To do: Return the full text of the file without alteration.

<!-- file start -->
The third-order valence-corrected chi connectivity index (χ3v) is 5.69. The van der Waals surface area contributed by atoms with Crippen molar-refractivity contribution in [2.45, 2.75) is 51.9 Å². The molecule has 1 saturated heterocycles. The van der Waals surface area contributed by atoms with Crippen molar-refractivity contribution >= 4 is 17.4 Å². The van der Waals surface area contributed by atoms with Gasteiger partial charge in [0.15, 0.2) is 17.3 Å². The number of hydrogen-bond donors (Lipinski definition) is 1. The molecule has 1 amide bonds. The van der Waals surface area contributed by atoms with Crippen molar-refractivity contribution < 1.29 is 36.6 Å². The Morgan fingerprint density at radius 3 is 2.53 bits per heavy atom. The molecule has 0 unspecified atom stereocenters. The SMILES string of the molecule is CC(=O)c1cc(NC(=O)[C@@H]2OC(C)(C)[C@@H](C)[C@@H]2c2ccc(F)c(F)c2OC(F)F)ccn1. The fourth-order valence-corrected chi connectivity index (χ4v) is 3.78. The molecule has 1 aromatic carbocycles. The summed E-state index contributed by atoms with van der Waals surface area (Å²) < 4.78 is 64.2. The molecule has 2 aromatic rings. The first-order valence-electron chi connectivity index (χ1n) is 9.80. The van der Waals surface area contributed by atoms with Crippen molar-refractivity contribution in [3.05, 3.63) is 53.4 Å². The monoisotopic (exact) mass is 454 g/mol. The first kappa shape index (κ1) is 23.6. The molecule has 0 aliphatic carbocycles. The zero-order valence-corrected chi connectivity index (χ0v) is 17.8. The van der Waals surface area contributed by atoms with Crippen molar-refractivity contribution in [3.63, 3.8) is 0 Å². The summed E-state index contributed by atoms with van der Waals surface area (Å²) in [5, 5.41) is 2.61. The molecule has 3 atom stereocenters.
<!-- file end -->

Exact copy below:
The third-order valence-corrected chi connectivity index (χ3v) is 5.69. The van der Waals surface area contributed by atoms with Crippen molar-refractivity contribution in [2.45, 2.75) is 51.9 Å². The molecule has 1 saturated heterocycles. The van der Waals surface area contributed by atoms with Crippen molar-refractivity contribution >= 4 is 17.4 Å². The van der Waals surface area contributed by atoms with Gasteiger partial charge in [0.15, 0.2) is 17.3 Å². The number of hydrogen-bond donors (Lipinski definition) is 1. The molecule has 1 amide bonds. The van der Waals surface area contributed by atoms with Crippen molar-refractivity contribution < 1.29 is 36.6 Å². The Morgan fingerprint density at radius 3 is 2.53 bits per heavy atom. The molecule has 0 unspecified atom stereocenters. The SMILES string of the molecule is CC(=O)c1cc(NC(=O)[C@@H]2OC(C)(C)[C@@H](C)[C@@H]2c2ccc(F)c(F)c2OC(F)F)ccn1. The fourth-order valence-corrected chi connectivity index (χ4v) is 3.78. The molecule has 1 aromatic carbocycles. The summed E-state index contributed by atoms with van der Waals surface area (Å²) < 4.78 is 64.2. The molecule has 2 aromatic rings. The first-order valence-electron chi connectivity index (χ1n) is 9.80. The van der Waals surface area contributed by atoms with Crippen molar-refractivity contribution in [3.05, 3.63) is 53.4 Å². The monoisotopic (exact) mass is 454 g/mol. The first kappa shape index (κ1) is 23.6. The molecule has 0 aliphatic carbocycles. The zero-order valence-corrected chi connectivity index (χ0v) is 17.8. The van der Waals surface area contributed by atoms with Crippen molar-refractivity contribution in [3.63, 3.8) is 0 Å². The summed E-state index contributed by atoms with van der Waals surface area (Å²) in [5, 5.41) is 2.61. The molecule has 3 atom stereocenters.